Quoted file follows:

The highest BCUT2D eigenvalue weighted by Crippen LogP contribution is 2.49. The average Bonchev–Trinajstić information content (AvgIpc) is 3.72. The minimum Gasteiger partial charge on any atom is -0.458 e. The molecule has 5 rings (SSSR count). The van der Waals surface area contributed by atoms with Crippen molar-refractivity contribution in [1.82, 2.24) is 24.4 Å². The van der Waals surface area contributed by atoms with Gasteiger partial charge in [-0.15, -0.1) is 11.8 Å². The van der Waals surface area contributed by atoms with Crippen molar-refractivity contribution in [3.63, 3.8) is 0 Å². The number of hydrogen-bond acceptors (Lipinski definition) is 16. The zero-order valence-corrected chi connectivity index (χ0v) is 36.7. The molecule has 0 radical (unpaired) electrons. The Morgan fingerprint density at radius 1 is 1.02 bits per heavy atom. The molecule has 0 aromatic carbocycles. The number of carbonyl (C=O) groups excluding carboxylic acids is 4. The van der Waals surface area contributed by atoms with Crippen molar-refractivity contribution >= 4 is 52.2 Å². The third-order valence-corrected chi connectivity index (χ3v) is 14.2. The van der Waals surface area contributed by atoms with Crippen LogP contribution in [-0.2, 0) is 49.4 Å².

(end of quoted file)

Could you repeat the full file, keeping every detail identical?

The highest BCUT2D eigenvalue weighted by Crippen LogP contribution is 2.49. The average Bonchev–Trinajstić information content (AvgIpc) is 3.72. The minimum Gasteiger partial charge on any atom is -0.458 e. The molecule has 5 rings (SSSR count). The van der Waals surface area contributed by atoms with Crippen molar-refractivity contribution in [1.82, 2.24) is 24.4 Å². The van der Waals surface area contributed by atoms with Gasteiger partial charge in [-0.15, -0.1) is 11.8 Å². The van der Waals surface area contributed by atoms with Crippen molar-refractivity contribution in [3.63, 3.8) is 0 Å². The number of hydrogen-bond acceptors (Lipinski definition) is 16. The zero-order valence-corrected chi connectivity index (χ0v) is 36.7. The molecule has 0 radical (unpaired) electrons. The Morgan fingerprint density at radius 1 is 1.02 bits per heavy atom. The molecule has 0 aromatic carbocycles. The number of carbonyl (C=O) groups excluding carboxylic acids is 4. The van der Waals surface area contributed by atoms with Crippen molar-refractivity contribution >= 4 is 52.2 Å². The third-order valence-corrected chi connectivity index (χ3v) is 14.2. The van der Waals surface area contributed by atoms with Crippen LogP contribution in [-0.2, 0) is 49.4 Å².